Sunday , December 10 2023


DicksonBY Mabota  Alata

Like the much maligned Inquisition in history, which led to the suppression of the truth and the death of those who stood for religious, scientific and political tolerance in most parts of Europe in the Medieval Age, the so-called Commission of Inquiry into the violence that attended the Bayelsa State poll early in December has been labelled a vindictive one poised to raise more problems and drain the state’s finances than usher in solutions and calm.

The outcome of the probe is predictable given, first, its composition and, secondly, its timing when the ballot has been declared inconclusive and therefore on-going.

According to the government, the Judicial Commission of Inquiry will be guided by the following terms of reference: to determine the number and identities of the persons that were injured or killed, if any, during the violence, mayhem and breach of the peace that occurred in parts of Bayelsa State on or about the 3rd to 6th December, 2015.

Others include to determine the extent of damage to property, if any, during the said incident, identify the perpetrators of the said violence, mayhem and breach of the peace and recommend appropriate action as well as determine the role played by the security agencies in the said incidence, if any.
The commission is headed by Justice Margaret Akpomiemie.
All Progressives Congress governorship candidate, Chief Timipre Sylva, has already dismissed the move as unacceptable, unfortunate and diversionary.

Now observers say that it is impossible to expect a salutary outcome from such an exercise whose key operative, the commission’s chairperson, is clearly determined to please her boss and at the same time seek to settle phantom scores with Sylva. At a time when all well-meaning Bayelsans are expecting official conduct to calm frayed nerves, Dickson has rather set upon a path that would inflame passions.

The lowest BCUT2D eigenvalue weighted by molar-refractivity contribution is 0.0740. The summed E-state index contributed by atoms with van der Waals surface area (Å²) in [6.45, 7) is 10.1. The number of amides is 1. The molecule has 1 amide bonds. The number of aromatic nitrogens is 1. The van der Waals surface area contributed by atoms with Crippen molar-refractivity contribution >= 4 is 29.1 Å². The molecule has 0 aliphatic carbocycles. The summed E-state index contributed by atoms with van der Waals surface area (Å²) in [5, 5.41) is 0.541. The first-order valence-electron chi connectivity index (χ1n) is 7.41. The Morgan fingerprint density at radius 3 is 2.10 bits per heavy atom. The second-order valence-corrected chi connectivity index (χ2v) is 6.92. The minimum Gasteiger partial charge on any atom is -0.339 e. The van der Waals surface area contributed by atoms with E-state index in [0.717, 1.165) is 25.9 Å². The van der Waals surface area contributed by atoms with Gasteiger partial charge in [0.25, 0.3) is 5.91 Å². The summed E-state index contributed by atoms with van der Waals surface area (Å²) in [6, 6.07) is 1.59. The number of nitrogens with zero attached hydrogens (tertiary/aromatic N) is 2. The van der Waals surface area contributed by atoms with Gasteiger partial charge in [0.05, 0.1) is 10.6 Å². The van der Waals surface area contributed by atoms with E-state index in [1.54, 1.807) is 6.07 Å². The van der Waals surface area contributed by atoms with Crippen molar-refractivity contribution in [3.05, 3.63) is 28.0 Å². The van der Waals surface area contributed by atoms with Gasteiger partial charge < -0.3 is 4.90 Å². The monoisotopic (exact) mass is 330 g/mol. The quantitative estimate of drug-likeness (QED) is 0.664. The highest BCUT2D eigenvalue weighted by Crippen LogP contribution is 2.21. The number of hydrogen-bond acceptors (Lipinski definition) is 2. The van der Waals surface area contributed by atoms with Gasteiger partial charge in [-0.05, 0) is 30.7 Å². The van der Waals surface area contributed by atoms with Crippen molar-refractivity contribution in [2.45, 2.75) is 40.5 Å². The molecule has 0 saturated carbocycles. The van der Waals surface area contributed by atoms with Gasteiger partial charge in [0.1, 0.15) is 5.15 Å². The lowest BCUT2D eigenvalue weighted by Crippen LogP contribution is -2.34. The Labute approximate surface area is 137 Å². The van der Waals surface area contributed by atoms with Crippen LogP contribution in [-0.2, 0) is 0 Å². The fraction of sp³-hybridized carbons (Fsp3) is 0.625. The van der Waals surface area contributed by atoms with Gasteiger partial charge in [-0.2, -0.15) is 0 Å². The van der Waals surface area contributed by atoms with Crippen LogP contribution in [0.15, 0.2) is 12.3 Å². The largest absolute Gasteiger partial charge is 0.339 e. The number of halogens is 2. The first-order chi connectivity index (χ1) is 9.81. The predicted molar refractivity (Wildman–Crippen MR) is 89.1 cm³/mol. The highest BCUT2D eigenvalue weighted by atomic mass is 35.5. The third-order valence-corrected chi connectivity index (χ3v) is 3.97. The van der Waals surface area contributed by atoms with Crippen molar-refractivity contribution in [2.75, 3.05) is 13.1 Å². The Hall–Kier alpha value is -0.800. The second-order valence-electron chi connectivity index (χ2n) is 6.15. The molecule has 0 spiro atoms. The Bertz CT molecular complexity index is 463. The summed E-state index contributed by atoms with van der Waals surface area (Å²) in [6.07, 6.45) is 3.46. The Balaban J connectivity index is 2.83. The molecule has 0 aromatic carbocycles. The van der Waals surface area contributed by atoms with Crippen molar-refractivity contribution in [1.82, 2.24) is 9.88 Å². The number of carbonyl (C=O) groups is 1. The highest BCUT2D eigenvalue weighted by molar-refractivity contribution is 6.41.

But that is at the ethical and moral level.
There is also the constitutional and the juridical angle. Dickson is out to arbitrate in a matter of electoral process, which is a federal concern. He cannot arrogate to himself the jurisdiction of the federal authorities whose agency, the Independent National Electoral Commission (INEC), is in charge of the poll in Bayelsa. The exercise is not under the supervision or control of the State Independent Electoral Commission (SIEC).

Another point to note is that Dickson is an active party in the electoral process. Can he then set up a body to investigate what went on at the poll in which he did not fare well, according to the returns from the Southern Ijaw ballot? Those he put into the commission are those he is paying. He has moved some of them from political and professional abeyance to sudden social relevance and visibility. Can we expect objective hearing and fair play from them? It is a trite practice under the law that you don’t adjudicate in a case in which you have interest, no matter how tangential, marginal or remote.